‘Lalique & Mucha: Drawing Inspiration’ On View at Salmagundi Club




Rene Lalique, Tête de Femme et Pensée Plaque de Pendentif , India ink and gouache. Image courtesy Salmagundi Club

On view from March 1 through April 30, 2022, the Salmagundi Club presents Lalique & Mucha: Drawing Inspiration, an exhibition showcasing the drawings and inspirations of René Lalique and Alphonse Mucha, two of the world’s leading luxury designers. The show features the largest collection of drawings by Lalique outside of France, in dialogue with Mucha’s book of motifs and drawings, Documents Decoratifs (1901). Mucha was a member of the Salmagundi Club from 1922 until his death, and was a friend and competitor to Lalique. Both iconic artists hold an important place in the development of, and influence on, the Art Nouveau movement.

René Jules Lalique (April 6, 1860 – May 1, 1945) was born in Aÿ-en-Champagne in the Marne region of France, and grew up in Paris. In 1885, he opened his own business, and became renowned as both a master glassmaker and a jeweler with an incredible unique and innovative style for the time. In his jewelry-making practice he pushed against and expanded the traditional approach, by combining precious gems and metals with semi-precious stones, ivory, mother-of-pearl, glass, and enamel. The materials he chose became central to his designs, as he selected key elements in each piece for the light, color and power they possessed, rather than their declared value.

Lalique’s interest in the natural form was cultivated during his summers spent in the countryside of his birthplace. The female form, flora and fauna were the three primary creative influences on his imagination, and these sources of inspiration are observable in the selection of 41 drawings included in this exhibition. As seen in Tête de Femme et Pensée Plaque de Pendentif [Woman’s Head and Pansy Pendant Plate] (c. 1895-1906), made with Indian ink and gouache on BFK-Rives vegetable parchment, Lalique has poetically integrated a female face in the center of a pansy flower. Interestingly, the flower name “pensée” in French means “thought,” and the pansy was regarded as a symbol of remembrance—a detail which the artist may have intentionally used as a central concept when creating this piece. Lalique used these sketches in ink on parchment to plan his jewelry ideas and present them to clients. Representing a period of time from about 1894-1910, these works illustrate his thought process as he integrated geometry and natural forms in his design aesthetic.

L-R Alphonse Maria Mucha (1860-1939) ~ Rene’ Jules Lalique (1860-1945). Images courtesy Salmagundi Club

Alphonse Mucha (July 24, 1860 – July 14, 1939) was born in Ivančice in southern Moravia, then a province of the Austrian Empire, currently a region of the Czech Republic. At an early age Mucha showed a talent for drawing, as well as music. He went to Vienna at age 19, subsequently visiting other cities in Europe, in an effort to see and study art. During this time he took employment where he could find it, making portraits, decorative art, lettering for tombstones, and apprenticed as a theater scenery painter. In 1988 he moved to Paris to continue his artistic education, after which he began working as an illustrator which led him to be hired by French stage actress Sarah Bernhardt to design theatrical posters. Commissions for advertising posters followed, and the fame of his posters led to his wide-spread success and international acclaim.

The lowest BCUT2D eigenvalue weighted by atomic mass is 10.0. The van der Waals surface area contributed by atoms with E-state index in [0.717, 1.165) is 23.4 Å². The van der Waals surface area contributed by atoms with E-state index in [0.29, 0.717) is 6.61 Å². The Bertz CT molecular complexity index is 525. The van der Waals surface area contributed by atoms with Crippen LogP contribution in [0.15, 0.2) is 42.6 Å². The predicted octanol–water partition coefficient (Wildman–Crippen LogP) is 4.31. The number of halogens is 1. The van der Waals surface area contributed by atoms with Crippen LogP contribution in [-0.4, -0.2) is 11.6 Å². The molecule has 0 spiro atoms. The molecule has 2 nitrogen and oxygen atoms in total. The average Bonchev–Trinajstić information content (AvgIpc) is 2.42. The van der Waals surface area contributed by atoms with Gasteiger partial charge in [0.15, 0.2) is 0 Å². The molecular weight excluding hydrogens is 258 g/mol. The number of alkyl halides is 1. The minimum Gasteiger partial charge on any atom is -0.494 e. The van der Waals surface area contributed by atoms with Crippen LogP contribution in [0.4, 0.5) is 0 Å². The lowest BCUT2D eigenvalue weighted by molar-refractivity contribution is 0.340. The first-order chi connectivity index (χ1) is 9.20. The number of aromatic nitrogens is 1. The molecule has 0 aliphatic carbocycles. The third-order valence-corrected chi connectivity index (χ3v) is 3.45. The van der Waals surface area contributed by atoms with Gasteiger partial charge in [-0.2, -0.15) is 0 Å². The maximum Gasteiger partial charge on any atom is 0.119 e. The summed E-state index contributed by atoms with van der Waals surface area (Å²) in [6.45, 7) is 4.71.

In 1901 Mucha created Documents Decoratifs, a series of seventy-two printed plates of drawings and watercolors that represented techniques of how floral, vegetal and natural motifs could be used in decorative design. This project coincided with his teaching at the Academy Colarossi in Paris, and the publication offered a foundational guidebook for students who desired to learn Art Nouveau motifs. Documents Decoratifs (1901) will be presented alongside the collection of René Lalique’s drawings, highlighting the similarities and differences in the two artist’s approaches and themes.

Curator Bill Indursky further explains, “Lalique and Mucha were friends and competitors early in their careers within the jewelry business. They shared the zeitgeist for floral based study and design; a key element in Art Nouveau work. In our display of both these master designers’drawings, you can see how botanicals and insects are abstracted into rich jewelry and adornment.”

The exhibition is in the Parlor Gallery and Grand Stair Gallery and is free and open to the public. Viewing hours are 1:00 pm to 6:00 pm Monday through Friday, and 1:00 to 5:00 pm Saturday and Sunday. Lalique & Mucha: Drawing Inspiration will be on view through April 30, 2022 at Salmagundi Club, 47 Fifth Avenue between 11th/12th Streets in Greenwich Village, NYC.